Know Your Time Limits – Sexual Harassment

Workplace sexual harassment is a form of workplace discrimination that is prohibited by both state and federal law. If you believe you were sexually harassed in the workplace, you need to take action as soon as possible. Filing a claim comes with several steps and time limits that require full compliance.

You should start with your employer and follow their policy for reporting the harassment. But you also have the right to check and discuss the matter with an Equal Employment Opportunity Commission (EEOC) field office. EEOC agents will be able to give you the best advice about your options.

The EEOC has set deadlines for discrimination charges, including sexual harassment.

What Is the Statute of Limitations on Workplace Sexual Harassment?
You’re probably conflicted about your circumstance. But if it lends to a harassment claim, it’s recommended that you

All Entertainment, Media Men Accused of Sexual Misconduct Post Weinstein

The Harvey Weinstein scandal, which was exposed by early October reports published in The New York Times and The New Yorker, opened the floodgates for women, and men, to come forward and share their stories of sexual misconduct, harassment and assault.

Despite their claims being leveled against some of the most powerful figures in Hollywood and media — from celebrated stars to high-ranking agents and executives — the alleged victims have collectively claimed to be empowered by the changing tide, spirit of the #MeToo movement and of once-dismissed voices now being heard. 

The Hollywood Reporter takes a look at the most notable of the accused figures who have been hit with misconduct allegations in the wake of the Weinstein allegations, and what the response has been to the claims. This is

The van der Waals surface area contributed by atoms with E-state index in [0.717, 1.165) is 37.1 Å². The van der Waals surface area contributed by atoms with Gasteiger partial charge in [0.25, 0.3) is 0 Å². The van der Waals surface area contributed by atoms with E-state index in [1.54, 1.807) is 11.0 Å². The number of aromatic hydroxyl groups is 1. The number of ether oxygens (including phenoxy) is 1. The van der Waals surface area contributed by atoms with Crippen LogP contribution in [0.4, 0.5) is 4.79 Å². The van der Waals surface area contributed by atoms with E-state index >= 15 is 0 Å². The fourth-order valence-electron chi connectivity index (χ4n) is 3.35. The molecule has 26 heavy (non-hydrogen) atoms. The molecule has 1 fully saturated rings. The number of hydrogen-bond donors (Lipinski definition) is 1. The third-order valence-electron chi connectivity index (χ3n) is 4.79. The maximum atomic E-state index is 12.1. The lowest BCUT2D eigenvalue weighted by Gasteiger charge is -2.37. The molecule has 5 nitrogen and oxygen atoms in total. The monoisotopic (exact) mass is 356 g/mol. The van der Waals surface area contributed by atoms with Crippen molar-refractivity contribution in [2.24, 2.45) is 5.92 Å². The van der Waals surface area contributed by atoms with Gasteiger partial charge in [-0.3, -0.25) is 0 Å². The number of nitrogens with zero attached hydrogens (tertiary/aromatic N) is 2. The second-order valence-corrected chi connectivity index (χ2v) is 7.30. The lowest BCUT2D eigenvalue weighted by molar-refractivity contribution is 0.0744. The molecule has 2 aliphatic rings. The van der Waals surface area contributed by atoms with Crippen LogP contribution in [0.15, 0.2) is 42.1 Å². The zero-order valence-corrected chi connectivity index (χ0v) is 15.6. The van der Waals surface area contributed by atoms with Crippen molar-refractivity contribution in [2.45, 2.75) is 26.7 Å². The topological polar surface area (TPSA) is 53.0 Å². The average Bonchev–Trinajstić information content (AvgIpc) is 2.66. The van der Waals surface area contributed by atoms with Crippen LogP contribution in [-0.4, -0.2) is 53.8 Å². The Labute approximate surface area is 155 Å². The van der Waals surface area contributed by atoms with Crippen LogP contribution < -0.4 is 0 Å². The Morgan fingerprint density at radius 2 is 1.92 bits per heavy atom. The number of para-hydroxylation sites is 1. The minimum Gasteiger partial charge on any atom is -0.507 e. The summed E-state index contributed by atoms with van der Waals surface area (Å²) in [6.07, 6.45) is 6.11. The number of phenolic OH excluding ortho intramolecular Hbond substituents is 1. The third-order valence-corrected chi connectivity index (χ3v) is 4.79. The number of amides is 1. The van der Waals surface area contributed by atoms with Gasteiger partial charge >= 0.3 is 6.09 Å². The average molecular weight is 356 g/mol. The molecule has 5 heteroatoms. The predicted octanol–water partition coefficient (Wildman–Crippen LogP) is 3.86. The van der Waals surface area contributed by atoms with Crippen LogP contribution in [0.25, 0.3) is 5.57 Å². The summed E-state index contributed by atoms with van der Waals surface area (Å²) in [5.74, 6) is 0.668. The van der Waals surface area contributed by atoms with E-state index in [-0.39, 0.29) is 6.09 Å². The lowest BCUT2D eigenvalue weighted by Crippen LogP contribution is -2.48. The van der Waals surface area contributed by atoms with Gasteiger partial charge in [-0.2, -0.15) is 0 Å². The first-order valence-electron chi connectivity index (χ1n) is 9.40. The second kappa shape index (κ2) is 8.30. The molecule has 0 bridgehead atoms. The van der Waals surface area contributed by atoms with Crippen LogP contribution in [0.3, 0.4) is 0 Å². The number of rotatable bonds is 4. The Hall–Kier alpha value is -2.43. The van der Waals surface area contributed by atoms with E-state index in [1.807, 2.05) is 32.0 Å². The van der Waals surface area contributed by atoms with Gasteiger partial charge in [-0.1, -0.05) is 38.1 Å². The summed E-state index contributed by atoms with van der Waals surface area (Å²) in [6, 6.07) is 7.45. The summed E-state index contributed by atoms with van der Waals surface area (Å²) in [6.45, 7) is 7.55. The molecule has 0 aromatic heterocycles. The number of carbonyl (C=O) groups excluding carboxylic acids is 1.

Sexual Harassment and Arbitration Clauses In the Office

Gretchen Carlson is both extraordinary—in her cultural visibility, in her multimillion-dollar career, in her personal accomplishments—and utterly ordinary. When she filed a lawsuit in July alleging sexual harassment during her tenure at Fox News, she became part of a disturbing statistic: at least 25% of American women say they have experienced sexual harassment in the workplace, according to a 2016 report from the Equal Employment Opportunity Commission. She also faced an obstacle that blocks an untold lot of them: an arbitration clause in her employment contract.

There is no reliable data on how many Americans have ceded their rights to a court hearing through arbitration clauses; one academic study estimates, using projections based on narrow data sets, that as many as a quarter of nonunionized American workers may be subject

What Sexual Harassment at Work Really Looks Like

For Gesche Haas, 30, a tech entrepreneur in New York, it was an out-of-the-blue, late-night e-mail from a male coworker: “Take off your underwear, put it in a bag, and leave it on my desk.”

For Tiffany Kirk, 25, a bartender in Houston, it was a comment from a male customer: “I know where to get some really good coke if you want to do a line off my dick.”

And for Joanna Garcia, 28, a bank teller at a Wells Fargo branch in Reno, Nevada, it was a female supervisor allegedly talking nonstop about breasts and penises and graphically describing sexual encounters. “It didn’t feel like a bank,” says Garcia. “It felt almost like a nightclub.”

Young workers least likely to find help, yet suffer deepest scars: Teen sexual harassment

The Equal Employment Opportunity Commission identifies industries that tend to attract employees age 15 to 21. Those industries may feature more casual work environments that can lead to higher incidents of sexual harassment, according to the EEOC. The agency lists fast food, retail, entertainment, hotels and businesses with a seasonal or high-turnover workforce.

An 18-year-old woman alleges her 42-year-old male boss cornered her in a booth at a Tigard tanning salon, stripped off her clothes and took pictures. She asked him to stop, finally pushing him away as he reached for her genitals. Desperate for a paycheck to cover her rent, the teen later asked police, “What was I supposed to do?”

A 17-year-old hostess at an Ashland restaurant alleges a male co-worker constantly asked

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